|1948||On Feb. 4, an act authorizing the acceptance of certain lands in Hamilton County by the State of New York for the College was passed by the State Legislature and signed by Governor Thomas E. Dewey. On June 29, the first educational program sponsored by the College was conducted at Pine Knot. Dr. Metcalf acted as the Camp's first director.|
|1949||The final legal papers transferring Camp Pine Knot and surrounding land on Long Point to Cortland were completed and signed on Jan. 11.|
|1951||Art Howe was hired as the first full-time director at Camp Huntington.|
|1955||Archer M. Huntington died at the age of 85. Anna Hyatt Huntington, a sculptor who made the bronze bust of her husband that is displayed at the Raquette Lake Center, died in 1973 at the age of 97.|
|1961||Associate Professor of Physical Education Roland Eckard served as acting director of the Outdoor Education Center.|
|1962||George Fuge ‘49 was named the new full-time Outdoor Education Center director.|
|1963||The College expanded its Outdoor Education Center at Raquette Lake by purchasing a 240-acre tract which included Camp Marion on Long Point from Mrs. Wallace Yeaple.|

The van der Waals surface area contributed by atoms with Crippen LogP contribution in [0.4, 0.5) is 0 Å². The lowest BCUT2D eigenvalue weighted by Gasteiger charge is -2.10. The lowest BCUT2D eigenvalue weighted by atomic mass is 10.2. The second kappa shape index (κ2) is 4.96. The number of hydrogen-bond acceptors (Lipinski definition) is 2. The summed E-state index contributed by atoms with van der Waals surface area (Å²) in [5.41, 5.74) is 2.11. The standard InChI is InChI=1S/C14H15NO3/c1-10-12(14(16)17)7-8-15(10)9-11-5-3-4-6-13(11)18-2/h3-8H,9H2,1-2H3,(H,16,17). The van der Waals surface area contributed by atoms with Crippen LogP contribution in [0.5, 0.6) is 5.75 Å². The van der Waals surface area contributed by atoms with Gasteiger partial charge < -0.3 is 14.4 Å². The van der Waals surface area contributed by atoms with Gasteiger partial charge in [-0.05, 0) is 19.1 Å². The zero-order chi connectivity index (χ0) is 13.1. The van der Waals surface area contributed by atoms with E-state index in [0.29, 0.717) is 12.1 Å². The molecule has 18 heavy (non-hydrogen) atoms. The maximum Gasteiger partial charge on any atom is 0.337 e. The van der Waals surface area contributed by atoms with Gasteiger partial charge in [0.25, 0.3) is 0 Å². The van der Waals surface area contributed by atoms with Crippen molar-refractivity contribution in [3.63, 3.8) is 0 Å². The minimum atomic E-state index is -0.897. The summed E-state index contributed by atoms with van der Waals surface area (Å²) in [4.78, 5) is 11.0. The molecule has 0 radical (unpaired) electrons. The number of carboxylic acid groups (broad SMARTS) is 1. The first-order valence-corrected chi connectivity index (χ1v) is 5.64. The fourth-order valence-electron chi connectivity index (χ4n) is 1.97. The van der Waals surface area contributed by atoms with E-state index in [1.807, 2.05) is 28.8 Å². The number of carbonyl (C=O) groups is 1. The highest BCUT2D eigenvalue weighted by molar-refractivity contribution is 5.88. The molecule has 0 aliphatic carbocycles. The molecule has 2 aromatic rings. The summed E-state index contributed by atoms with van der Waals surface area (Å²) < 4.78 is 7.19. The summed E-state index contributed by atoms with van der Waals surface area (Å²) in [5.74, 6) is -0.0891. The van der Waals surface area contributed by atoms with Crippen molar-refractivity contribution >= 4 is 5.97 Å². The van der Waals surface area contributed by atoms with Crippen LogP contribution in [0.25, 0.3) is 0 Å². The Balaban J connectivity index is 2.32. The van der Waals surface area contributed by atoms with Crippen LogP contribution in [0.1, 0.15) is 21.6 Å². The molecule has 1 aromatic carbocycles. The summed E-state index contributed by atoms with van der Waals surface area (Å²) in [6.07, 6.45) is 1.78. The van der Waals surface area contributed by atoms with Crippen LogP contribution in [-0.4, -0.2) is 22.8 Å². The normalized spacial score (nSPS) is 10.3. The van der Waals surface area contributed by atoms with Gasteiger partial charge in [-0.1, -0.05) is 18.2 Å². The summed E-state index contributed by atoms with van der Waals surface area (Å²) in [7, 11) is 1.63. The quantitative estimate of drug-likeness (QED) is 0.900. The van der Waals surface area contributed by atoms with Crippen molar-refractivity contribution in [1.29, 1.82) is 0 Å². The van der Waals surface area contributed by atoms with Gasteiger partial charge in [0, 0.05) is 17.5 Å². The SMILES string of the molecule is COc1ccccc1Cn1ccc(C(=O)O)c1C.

|1965||On Jan. 15, the College purchased from Donald Langham five acres on the west shore of Raquette Lake. Known as Antlers, the site was a long-time summer resort and provided docking facilities for embarking to Camp Huntington on Long Point.|
|1970||Hemlock Hall, a new dormitory with a 28-person capacity, was constructed on the north side of Camp Huntington.|
|1971||A group of SUNY Cortland students and faculty conducted a fund-raising campaign to preserve the former Durant family houseboat, The Barque of Pine Knot. The boat was moved off the water's edge to higher ground.|
|1979||A combination dining hall and educational laboratory/classroom building was constructed to replace aging and inadequate facilities for the growing programs serving approximately 2,000 students annually.|
A film created by Marcia Carlson and narrated by George Fuge '49